"This rant may be confusing; I promise to post a piece on it to simplify the message in the near future."

"I never make a diagnosis of PPMS without spinal fluid analysis; it is vital to exclude MS mimics and to make sure that there is evidence of immune activation within the CNS or spinal cord. More recently it has been shown  that PPMSers with a negative spinal fluid analysis do better than PPMSers with a positive CSF analysis.Why? I think this suggests  that they may be two different diseases. As a result of this observation the two PPMS trials that are currently running (fingolimod and ocrelizumab) both require trial subjects to have abnormal CSF findings. So despite the current diagnostic criteria not requiring an abnormal CSF the steering committees who designed these trials have rejected the 2010 and 2005 criteria and have applied the 2001 criteria. Good on them!"

"I am sure a lot of you will have questions and comments on this post. For example, my neurologist has diagnosed me with PPMS without doing a lumbar puncture? Is that okay?"


  1. Yep confusing.. I don't understand the comments

  2. What about RRMS with negative CSF analysis - could that be a different disease than RRMS with positive CSF analysis? (I had negative CSF analysis six years ago and have wondered what that means for the course of the disease or if a test done now would be likely to be positive.)

    There is a terrible lack of treatment options for people with PPMS. I am glad there are these trials being run on PPMS.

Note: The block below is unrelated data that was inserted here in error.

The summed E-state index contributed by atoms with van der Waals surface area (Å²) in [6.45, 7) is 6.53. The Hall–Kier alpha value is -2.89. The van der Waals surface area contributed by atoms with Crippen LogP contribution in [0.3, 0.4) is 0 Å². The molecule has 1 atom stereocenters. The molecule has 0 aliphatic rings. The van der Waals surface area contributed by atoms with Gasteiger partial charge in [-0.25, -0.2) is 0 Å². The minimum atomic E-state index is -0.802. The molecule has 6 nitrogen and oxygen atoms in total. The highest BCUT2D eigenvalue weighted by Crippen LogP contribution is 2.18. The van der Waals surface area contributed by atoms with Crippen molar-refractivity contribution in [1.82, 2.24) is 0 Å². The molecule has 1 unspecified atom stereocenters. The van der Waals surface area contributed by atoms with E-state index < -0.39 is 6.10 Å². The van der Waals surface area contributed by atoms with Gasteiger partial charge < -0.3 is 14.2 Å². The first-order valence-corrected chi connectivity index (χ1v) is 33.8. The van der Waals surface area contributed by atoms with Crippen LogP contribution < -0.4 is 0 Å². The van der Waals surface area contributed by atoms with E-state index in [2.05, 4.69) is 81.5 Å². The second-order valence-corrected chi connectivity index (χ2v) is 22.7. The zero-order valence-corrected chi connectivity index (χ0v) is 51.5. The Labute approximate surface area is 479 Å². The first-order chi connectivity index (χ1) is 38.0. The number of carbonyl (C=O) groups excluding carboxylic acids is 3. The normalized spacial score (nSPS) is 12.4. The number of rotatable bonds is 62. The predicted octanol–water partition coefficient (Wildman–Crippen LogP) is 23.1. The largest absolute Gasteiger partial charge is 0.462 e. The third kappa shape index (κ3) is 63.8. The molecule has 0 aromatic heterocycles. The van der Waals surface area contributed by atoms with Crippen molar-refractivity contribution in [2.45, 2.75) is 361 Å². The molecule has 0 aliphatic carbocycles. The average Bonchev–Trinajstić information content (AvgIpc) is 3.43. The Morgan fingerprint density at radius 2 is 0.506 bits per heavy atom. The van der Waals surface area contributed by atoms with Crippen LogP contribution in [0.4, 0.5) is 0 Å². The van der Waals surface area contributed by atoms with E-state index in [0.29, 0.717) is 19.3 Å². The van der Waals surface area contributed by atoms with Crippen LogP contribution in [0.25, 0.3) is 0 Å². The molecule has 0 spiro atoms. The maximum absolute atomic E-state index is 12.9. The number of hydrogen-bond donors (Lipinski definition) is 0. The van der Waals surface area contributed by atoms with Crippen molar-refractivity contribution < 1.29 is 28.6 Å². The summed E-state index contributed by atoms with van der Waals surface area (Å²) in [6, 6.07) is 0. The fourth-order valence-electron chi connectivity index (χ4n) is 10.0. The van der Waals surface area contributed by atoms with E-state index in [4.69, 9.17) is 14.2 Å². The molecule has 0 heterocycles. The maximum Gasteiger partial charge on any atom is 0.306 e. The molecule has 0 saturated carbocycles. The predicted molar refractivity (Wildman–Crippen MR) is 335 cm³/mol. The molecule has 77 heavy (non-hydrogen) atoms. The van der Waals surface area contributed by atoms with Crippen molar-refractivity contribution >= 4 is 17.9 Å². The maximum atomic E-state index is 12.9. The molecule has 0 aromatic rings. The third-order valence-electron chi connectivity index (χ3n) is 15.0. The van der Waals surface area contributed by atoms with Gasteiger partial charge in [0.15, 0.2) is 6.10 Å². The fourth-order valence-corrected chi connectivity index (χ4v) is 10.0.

3. Erm, so is the spinal fluid of a PPMSer different to that of a RRMSer. Never heard of it before, please explain Prof G.

    1. No difference between RRMS and PPMS; they both have OCBs! If you don't have OCBs your prognosis is better!

  4. I think the idea here is that by requiring spinal analysis for the PPMSers in the trial, they're requiring a higher bar for the diagnosis of PPMS thus keeping out patients who might be misdiagnosed or have a different form of PPMS. A PPMS trial is challenging enough without having misdiagnosed patients among the analysis, or patients without evidence of immune activation around the spinal cord/brain, because the likelihood that a drug would help them is less if they don't have that immune activation? And people with PPMS who have never had a spinal tap might consider asking for one, because if it shows no oligoclonal bands, then they are likely to have a better course, and it is helpful to have predictive information like that when dealing with a miserable disease like MS.